What’s the oldest piece in the room?
The vintage pagoda armchairs or the ceiling fixtures. I’m guessing both are from the 1940s.

What’s custom?
The bench. We chose the style and proportions based on the overall feel we were trying to convey: something whimsical, stylish, and interesting. It’s modern but based on turn-of-the-century design.

What’s your favorite piece?
The vintage pagoda armchairs are fabulous.

What’s the most important piece of furniture in this space?
I actually think it’s the light fixtures. They’re antique Emil Stejnar flush-mount lights that make the ceiling glow.

Where did most of the budget go?
The antique light fixtures!


Lauren Muse

Muse Interiors

Where is this project?
Armonk, New York.

Where did you start with this room?
We always plan a room in its entirety, so when we present we bring a floor plan with all the components: rug, wall color, sofa, chairs, tables, lighting, etc. We offer ten or twelve options to chose from in each category. Then it’s a balancing act of making the shapes and textures work together.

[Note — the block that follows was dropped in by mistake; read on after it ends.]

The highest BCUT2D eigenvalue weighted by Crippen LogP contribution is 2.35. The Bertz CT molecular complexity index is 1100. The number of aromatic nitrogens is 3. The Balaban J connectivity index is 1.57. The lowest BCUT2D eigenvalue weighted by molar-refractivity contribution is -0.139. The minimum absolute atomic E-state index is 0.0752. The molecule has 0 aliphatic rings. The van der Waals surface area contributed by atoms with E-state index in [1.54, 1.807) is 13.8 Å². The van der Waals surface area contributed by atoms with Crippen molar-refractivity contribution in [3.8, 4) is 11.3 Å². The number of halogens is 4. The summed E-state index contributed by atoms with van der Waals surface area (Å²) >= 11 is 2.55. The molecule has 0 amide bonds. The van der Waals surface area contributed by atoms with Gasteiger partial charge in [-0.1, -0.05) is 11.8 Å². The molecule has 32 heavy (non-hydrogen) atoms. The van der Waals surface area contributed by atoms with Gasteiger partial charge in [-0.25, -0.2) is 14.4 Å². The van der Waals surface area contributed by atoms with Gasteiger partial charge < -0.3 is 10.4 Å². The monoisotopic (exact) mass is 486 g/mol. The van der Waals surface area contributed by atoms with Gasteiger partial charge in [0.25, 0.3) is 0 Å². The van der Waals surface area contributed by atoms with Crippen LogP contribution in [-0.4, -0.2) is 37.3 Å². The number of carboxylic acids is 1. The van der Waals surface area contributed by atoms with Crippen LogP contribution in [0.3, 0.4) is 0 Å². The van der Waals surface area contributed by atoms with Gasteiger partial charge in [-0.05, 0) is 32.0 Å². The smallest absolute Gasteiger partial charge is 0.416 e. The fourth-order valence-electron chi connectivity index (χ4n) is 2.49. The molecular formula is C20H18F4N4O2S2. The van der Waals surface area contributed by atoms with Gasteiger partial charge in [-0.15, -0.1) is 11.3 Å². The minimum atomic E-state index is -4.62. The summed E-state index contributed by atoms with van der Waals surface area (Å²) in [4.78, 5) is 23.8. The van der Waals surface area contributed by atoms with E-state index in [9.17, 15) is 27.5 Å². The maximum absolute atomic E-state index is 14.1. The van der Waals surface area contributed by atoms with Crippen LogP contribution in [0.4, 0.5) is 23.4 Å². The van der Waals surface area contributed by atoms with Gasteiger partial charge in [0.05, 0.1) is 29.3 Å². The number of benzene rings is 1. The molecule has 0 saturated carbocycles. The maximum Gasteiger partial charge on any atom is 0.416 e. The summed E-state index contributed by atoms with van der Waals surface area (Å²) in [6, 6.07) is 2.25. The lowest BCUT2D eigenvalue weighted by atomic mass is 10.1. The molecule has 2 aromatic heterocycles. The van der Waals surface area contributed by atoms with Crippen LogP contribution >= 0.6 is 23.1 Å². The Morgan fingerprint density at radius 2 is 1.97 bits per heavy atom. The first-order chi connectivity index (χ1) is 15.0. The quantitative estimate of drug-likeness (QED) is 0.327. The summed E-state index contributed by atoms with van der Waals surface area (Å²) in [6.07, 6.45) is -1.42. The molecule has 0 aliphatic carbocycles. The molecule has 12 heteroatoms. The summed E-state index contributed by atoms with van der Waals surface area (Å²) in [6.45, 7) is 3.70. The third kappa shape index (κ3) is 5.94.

Is there a piece you think really “makes” this room?
The Statue of Liberty triptych has a lot of impact in person. The homeowners are originally from Manhattan, so that spoke to them.

What’s your favorite piece in this room?
The game table chairs are pretty fantastic. We get a lot of calls off our website asking for those.

Any custom pieces?
The sofa and game table are custom. We had the game table made in Brooklyn, but it could pass as an Asian antique. It’s wrapped in lacquered grasscloth painted a dark charcoal.

Where did most of the budget go?
Not really to one item, though the draperies were a bit of a splurge as there is a lot of labor in them. There are two hand-sewn grosgrain ribbons along both the leading edge and headers.

What was the first piece you bought for this space?
First we lacquered the walls. We love to use Fine Paints of Europe. It’s a great cheat: You can get a lacquer look right out of the can with their Brilliant finish.

 

Michelle Morgan Harrison

Morgan Harrison Home

Where is this project?
This is a kids’ room in a New Canaan project I did for a young family of six. Two boys share this oversized bonus-style room over the garage.

What was the biggest challenge in this room?